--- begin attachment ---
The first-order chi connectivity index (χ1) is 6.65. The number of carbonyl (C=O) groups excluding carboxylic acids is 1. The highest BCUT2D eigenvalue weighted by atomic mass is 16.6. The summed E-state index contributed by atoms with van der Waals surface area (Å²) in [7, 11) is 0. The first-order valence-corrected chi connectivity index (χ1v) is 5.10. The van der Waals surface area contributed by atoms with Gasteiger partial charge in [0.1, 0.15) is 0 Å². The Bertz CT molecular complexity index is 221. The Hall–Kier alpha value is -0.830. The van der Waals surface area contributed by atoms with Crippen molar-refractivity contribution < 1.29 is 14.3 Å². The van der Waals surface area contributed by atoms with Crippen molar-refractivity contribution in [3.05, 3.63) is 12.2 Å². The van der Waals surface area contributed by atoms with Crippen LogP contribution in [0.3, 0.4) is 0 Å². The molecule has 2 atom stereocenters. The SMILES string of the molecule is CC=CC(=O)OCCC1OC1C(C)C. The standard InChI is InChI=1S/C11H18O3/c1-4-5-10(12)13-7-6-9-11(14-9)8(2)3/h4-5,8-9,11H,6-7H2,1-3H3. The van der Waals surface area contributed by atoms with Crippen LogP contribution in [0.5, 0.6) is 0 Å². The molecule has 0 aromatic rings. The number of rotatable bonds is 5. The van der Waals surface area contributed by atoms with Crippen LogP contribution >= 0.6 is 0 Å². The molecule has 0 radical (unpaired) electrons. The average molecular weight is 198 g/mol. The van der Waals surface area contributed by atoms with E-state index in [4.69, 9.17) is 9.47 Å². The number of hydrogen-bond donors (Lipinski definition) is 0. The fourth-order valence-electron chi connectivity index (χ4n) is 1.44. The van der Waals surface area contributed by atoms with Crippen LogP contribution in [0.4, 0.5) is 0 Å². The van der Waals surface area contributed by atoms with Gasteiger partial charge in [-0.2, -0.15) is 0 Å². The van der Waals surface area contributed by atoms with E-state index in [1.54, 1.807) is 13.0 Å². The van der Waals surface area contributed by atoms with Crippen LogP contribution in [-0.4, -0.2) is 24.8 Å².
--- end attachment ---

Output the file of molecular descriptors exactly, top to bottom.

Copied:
The first-order chi connectivity index (χ1) is 6.65. The number of carbonyl (C=O) groups excluding carboxylic acids is 1. The highest BCUT2D eigenvalue weighted by atomic mass is 16.6. The summed E-state index contributed by atoms with van der Waals surface area (Å²) in [7, 11) is 0. The first-order valence-corrected chi connectivity index (χ1v) is 5.10. The van der Waals surface area contributed by atoms with Gasteiger partial charge in [0.1, 0.15) is 0 Å². The Bertz CT molecular complexity index is 221. The Hall–Kier alpha value is -0.830. The van der Waals surface area contributed by atoms with Crippen molar-refractivity contribution < 1.29 is 14.3 Å². The van der Waals surface area contributed by atoms with Crippen molar-refractivity contribution in [3.05, 3.63) is 12.2 Å². The van der Waals surface area contributed by atoms with Crippen LogP contribution in [0.3, 0.4) is 0 Å². The molecule has 2 atom stereocenters. The SMILES string of the molecule is CC=CC(=O)OCCC1OC1C(C)C. The standard InChI is InChI=1S/C11H18O3/c1-4-5-10(12)13-7-6-9-11(14-9)8(2)3/h4-5,8-9,11H,6-7H2,1-3H3. The van der Waals surface area contributed by atoms with Crippen LogP contribution in [0.5, 0.6) is 0 Å². The molecule has 0 aromatic rings. The number of rotatable bonds is 5. The van der Waals surface area contributed by atoms with Crippen LogP contribution >= 0.6 is 0 Å². The molecule has 0 radical (unpaired) electrons. The average molecular weight is 198 g/mol. The van der Waals surface area contributed by atoms with E-state index in [4.69, 9.17) is 9.47 Å². The number of hydrogen-bond donors (Lipinski definition) is 0. The fourth-order valence-electron chi connectivity index (χ4n) is 1.44. The van der Waals surface area contributed by atoms with Crippen LogP contribution in [0.4, 0.5) is 0 Å². The van der Waals surface area contributed by atoms with Gasteiger partial charge in [-0.2, -0.15) is 0 Å². The van der Waals surface area contributed by atoms with E-state index in [1.54, 1.807) is 13.0 Å². The van der Waals surface area contributed by atoms with Crippen LogP contribution in [-0.4, -0.2) is 24.8 Å².